Jesus’ kingdom is a revolutionary way of being in the world, as salt and light, which savors, preserves, heals, and brightens everyone’s life.

But let’s not be naïve. Sometimes the Caesars of this world,“the powers that be”, don’t like to be reminded by the church that God is King, and so persecutions are inevitable for a servant church.

Theologian Stanley Hauerwas puts it this way:

“The disciples are not to try to take over and rule as the Gentiles do. Rather, they are to do something else. They are to be an alternative community to those who think that government depends on coercion and violence. By being a countersociety, moreover, the church offers the world a politics otherwise unavailable. Without the existence of a church so formed, there would be no one to challenge or even, recognize,” when a government was becoming evil. Page 179

As one church historian wrote:

“Almost immediately after the Nazi seizure of power in 1933, [German] Protestant Christians faced pressure to “aryanize” the Church, expel Jewish Christians from the ordained ministry and adopt the Nazi “Führer Principle” as the organizing principle of church government. In general, the churches succumbed to these pressures, and many Christians embraced them willingly. The pro-Nazi “German Christian” movement became a force in the church. They glorified Adolf Hitler as a “German prophet” and preached that racial consciousness was a source of revelation alongside the Bible….“The 1934 Barmen Declaration written largely by theologian Karl Barth was a call to resistance against the theological claims of the Nazi state. “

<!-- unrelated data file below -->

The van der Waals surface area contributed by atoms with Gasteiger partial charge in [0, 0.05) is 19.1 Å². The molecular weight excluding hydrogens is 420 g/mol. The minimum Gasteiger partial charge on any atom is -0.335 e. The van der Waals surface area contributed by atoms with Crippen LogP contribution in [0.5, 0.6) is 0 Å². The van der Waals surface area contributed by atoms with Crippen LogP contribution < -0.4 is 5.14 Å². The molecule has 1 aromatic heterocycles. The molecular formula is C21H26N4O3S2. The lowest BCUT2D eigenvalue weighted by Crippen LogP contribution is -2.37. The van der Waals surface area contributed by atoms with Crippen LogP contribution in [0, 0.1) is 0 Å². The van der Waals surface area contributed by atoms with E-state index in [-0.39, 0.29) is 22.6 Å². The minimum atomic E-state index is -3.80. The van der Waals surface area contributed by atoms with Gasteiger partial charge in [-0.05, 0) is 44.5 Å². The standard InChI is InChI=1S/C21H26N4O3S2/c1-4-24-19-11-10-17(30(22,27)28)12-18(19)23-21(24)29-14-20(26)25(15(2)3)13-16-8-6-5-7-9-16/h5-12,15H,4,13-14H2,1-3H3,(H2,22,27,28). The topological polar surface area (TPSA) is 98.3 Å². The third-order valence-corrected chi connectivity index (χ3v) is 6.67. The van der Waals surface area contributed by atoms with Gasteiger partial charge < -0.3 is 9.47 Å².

Adapted from Robert McAfee Brown,Kairos: Three Prophetic Challenges to the Church, published in 199, cited in Erdmans.

This declaration cost its author, Karl Barth, his teaching job in Germany and he was forced to return to his native Switzerland. It would cost many others their lives, among them theologian Dietrich Bonhoeffer, as they created the Confessing Church which was an underground church that resisted the theological claims of the Nazis.

Until the New Creation is fully here the church serves God and the world by living here and now as if Jesus is King and Caesar is not.

By the way, James and John did not get to sit at Jesus’ right and left when he ascended his throne. That honor was given to the two thieves who were crucified with Jesus on that horrific and salvific day when the power of Caesar thought it could kill the power of servant love.